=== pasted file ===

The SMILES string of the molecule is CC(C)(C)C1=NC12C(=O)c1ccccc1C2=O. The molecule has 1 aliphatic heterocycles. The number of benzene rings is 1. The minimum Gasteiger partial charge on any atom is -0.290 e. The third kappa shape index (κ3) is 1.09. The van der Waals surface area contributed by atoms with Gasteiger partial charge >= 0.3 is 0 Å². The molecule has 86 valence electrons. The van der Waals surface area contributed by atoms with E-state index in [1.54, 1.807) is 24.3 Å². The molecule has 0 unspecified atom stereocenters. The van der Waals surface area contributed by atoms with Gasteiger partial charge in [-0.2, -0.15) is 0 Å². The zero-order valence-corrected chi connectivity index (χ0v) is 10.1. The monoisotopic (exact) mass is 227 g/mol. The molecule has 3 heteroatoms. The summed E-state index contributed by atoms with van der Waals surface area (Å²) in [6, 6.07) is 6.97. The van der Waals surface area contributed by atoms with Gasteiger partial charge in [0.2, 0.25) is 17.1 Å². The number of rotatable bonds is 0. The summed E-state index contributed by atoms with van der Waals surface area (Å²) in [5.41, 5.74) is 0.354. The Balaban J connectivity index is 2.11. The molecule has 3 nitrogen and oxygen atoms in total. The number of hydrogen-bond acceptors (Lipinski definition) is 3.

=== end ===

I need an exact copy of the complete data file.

The SMILES string of the molecule is CC(C)(C)C1=NC12C(=O)c1ccccc1C2=O. The molecule has 1 aliphatic heterocycles. The number of benzene rings is 1. The minimum Gasteiger partial charge on any atom is -0.290 e. The third kappa shape index (κ3) is 1.09. The van der Waals surface area contributed by atoms with Gasteiger partial charge >= 0.3 is 0 Å². The molecule has 86 valence electrons. The van der Waals surface area contributed by atoms with E-state index in [1.54, 1.807) is 24.3 Å². The molecule has 0 unspecified atom stereocenters. The van der Waals surface area contributed by atoms with Gasteiger partial charge in [-0.2, -0.15) is 0 Å². The zero-order valence-corrected chi connectivity index (χ0v) is 10.1. The monoisotopic (exact) mass is 227 g/mol. The molecule has 3 heteroatoms. The summed E-state index contributed by atoms with van der Waals surface area (Å²) in [6, 6.07) is 6.97. The van der Waals surface area contributed by atoms with Gasteiger partial charge in [0.2, 0.25) is 17.1 Å². The number of rotatable bonds is 0. The summed E-state index contributed by atoms with van der Waals surface area (Å²) in [5.41, 5.74) is 0.354. The Balaban J connectivity index is 2.11. The molecule has 3 nitrogen and oxygen atoms in total. The number of hydrogen-bond acceptors (Lipinski definition) is 3.